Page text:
September 27, 2003

Spelling Walks

We visited a local teacher supply store the other day. Ostensibly, it was just to find some magnetic letters for the fridge. We walked out of the store at least a c–note lighter in the wallet, but with a whole slew of “toys” for Johann. All of these “toys” were actually educational tools. We got a small chalk board with grade school lettering rules across it, colored chalk, more magnetic letters and numbers, a few pre-kindergarten through first grade exercise workbooks covering numbers, letters, spelling and beginning reading, and a pair of teaching magazines full of ideas for pre-school and kindergarten lessons. We also got Johann his first pencil, a panda bear eraser and plenty of grade school-ruled practice writing paper. One of the ladies who works there, a former teacher, recognized Johann from when we visited the store almost two months ago. She remembered right away that he was the “animal boy” who loved all animals.

Mighty Minds Basic EditionShe recommended another item which we thought was great–Mighty Minds Basic Edition. This is a set of plastic geometric shapes and a collection of cards with shapes and designs on it. Each card has basic shapes on it—half circle, triangle, square, rhombus, etc.—and a design that can be made out of those shapes. There are 30 progressively harder cards included in the basic set. First you find and match the shapes on the card with the plastic pieces, then you assemble those shapes to match the design on the card. You may remember this type of exercise from various aptitude tests.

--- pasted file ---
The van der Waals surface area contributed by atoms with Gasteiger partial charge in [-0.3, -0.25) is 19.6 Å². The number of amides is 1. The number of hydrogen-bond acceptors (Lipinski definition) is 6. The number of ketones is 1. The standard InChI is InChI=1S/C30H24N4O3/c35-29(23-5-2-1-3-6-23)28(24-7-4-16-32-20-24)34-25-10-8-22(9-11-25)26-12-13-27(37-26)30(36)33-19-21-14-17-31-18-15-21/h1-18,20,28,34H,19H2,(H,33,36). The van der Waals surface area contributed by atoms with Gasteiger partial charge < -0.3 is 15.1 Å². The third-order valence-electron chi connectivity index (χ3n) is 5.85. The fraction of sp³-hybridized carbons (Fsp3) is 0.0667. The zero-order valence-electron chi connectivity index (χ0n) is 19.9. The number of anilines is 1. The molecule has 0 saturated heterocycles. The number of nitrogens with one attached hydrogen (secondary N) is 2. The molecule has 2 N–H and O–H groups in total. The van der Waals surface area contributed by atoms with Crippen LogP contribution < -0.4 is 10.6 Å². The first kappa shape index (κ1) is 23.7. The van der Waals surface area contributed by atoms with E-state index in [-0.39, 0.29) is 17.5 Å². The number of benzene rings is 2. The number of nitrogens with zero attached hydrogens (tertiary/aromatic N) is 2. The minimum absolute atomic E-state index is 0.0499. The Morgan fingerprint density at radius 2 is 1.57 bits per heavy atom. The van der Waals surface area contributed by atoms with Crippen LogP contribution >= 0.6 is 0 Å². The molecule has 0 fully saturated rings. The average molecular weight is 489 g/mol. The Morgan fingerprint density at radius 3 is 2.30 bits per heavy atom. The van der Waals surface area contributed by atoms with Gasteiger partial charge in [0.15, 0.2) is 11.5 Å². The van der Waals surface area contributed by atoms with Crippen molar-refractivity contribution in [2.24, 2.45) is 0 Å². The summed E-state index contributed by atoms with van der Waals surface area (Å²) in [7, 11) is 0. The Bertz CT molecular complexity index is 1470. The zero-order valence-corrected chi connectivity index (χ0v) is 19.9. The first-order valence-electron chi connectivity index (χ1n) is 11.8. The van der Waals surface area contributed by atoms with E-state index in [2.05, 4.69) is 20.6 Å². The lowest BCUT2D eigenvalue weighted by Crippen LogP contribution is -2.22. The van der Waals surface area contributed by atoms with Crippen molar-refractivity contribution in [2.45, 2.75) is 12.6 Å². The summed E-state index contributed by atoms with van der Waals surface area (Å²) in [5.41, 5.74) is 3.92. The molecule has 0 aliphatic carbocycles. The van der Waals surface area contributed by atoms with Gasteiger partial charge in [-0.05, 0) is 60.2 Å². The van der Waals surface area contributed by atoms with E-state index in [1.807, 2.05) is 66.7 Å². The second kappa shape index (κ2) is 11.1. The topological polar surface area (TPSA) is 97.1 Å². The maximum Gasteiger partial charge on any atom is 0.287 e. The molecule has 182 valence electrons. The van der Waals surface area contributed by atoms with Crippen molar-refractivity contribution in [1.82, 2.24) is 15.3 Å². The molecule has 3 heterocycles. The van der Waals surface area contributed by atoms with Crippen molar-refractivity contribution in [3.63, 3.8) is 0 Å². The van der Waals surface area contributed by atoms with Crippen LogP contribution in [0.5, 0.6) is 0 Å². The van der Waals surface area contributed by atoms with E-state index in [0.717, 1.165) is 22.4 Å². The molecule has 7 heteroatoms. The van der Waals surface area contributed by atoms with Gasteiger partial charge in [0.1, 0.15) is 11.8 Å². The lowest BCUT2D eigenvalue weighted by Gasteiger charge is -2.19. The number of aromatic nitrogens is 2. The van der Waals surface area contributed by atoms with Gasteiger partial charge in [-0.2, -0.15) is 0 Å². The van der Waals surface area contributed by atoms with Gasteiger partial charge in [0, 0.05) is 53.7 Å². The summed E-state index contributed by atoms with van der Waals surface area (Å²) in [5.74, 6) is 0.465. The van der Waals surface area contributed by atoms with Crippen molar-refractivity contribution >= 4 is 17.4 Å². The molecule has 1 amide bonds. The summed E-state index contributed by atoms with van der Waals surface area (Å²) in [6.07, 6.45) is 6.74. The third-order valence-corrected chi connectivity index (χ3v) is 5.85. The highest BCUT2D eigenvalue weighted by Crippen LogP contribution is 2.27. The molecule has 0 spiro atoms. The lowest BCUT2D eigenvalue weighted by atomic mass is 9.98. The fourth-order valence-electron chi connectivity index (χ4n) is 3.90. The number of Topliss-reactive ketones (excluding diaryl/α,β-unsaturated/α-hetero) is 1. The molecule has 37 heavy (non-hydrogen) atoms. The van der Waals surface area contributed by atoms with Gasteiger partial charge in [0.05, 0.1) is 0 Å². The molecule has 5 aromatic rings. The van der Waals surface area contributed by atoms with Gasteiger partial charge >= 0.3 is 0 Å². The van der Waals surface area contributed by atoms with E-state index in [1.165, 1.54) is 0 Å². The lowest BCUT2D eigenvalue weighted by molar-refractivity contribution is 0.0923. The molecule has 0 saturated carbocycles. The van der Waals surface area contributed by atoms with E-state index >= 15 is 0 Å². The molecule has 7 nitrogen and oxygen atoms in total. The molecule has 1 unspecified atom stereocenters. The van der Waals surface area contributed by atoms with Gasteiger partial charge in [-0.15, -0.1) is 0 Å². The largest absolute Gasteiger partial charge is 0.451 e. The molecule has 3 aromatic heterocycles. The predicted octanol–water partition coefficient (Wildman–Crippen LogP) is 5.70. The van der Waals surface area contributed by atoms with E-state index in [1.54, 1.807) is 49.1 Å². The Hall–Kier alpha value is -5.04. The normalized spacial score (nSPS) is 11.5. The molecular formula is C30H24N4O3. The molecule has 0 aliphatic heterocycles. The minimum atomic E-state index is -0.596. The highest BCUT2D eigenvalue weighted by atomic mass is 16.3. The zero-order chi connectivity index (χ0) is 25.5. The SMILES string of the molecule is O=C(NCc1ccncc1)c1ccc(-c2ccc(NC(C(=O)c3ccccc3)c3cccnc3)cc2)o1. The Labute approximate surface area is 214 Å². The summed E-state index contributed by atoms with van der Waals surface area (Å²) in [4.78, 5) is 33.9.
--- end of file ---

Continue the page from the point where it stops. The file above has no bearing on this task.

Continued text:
Johann is devouring everything we got! He played the Mighty Minds, which he calls the “shapes game”, for about an hour the first night and did not want to stop. He caught on to the game right away and zipped through the first half of the 30 cards without much difficulty. Luckily the same company, MightyMind, has a more advanced version and some additional card sets, plus with a little effort we can make our own card sets. He loves learning how to write the letters, although he sometimes gets frustrated by his results. Gee, I wonder were he gets that from. That is something I must make a very concerted effort to change in myself, if only for his benefit.

He is now counting up to 50 with some help. He sort of mixes German and English counting methods when he gets to 30, 40, etc. At these decade numbers he likes to say “twenty-ten, thirty-one, thirty-two…thirty-ten, forty-one, forty-two…forty-ten.” We are working on that gently, but steadily. He is reading a few more words each week, which is great. Some of them are ones we have specifically taught him, others are ones he has learned on his own–generally key words from one of his books. Of course, bed-time reading has become more protracted as he likes to spend about 15–20 minutes spelling out words in some of his older books. It’s wonderful, although we definitely have to allow for more time in our evening routine now.

One thing we I hadn’t counted on—we took a walk the other day to visit the local yarn shop and a friend who is taking a career change to be a professional poker player (a story for another day). Johann loves our walks and we often stop to smell the roses, or whatever flowers we find along the way. This time however, we were asked to stop at each street sign so that Johann could read the letters. He did excellently and recognized a few words that he spelled. It was great to see and be a part of that even though it made what is usually a leisurely 15 minute walk turn into an hour long walk.

Posted by Eric at September 27, 2003 02:07 PM | TrackBack
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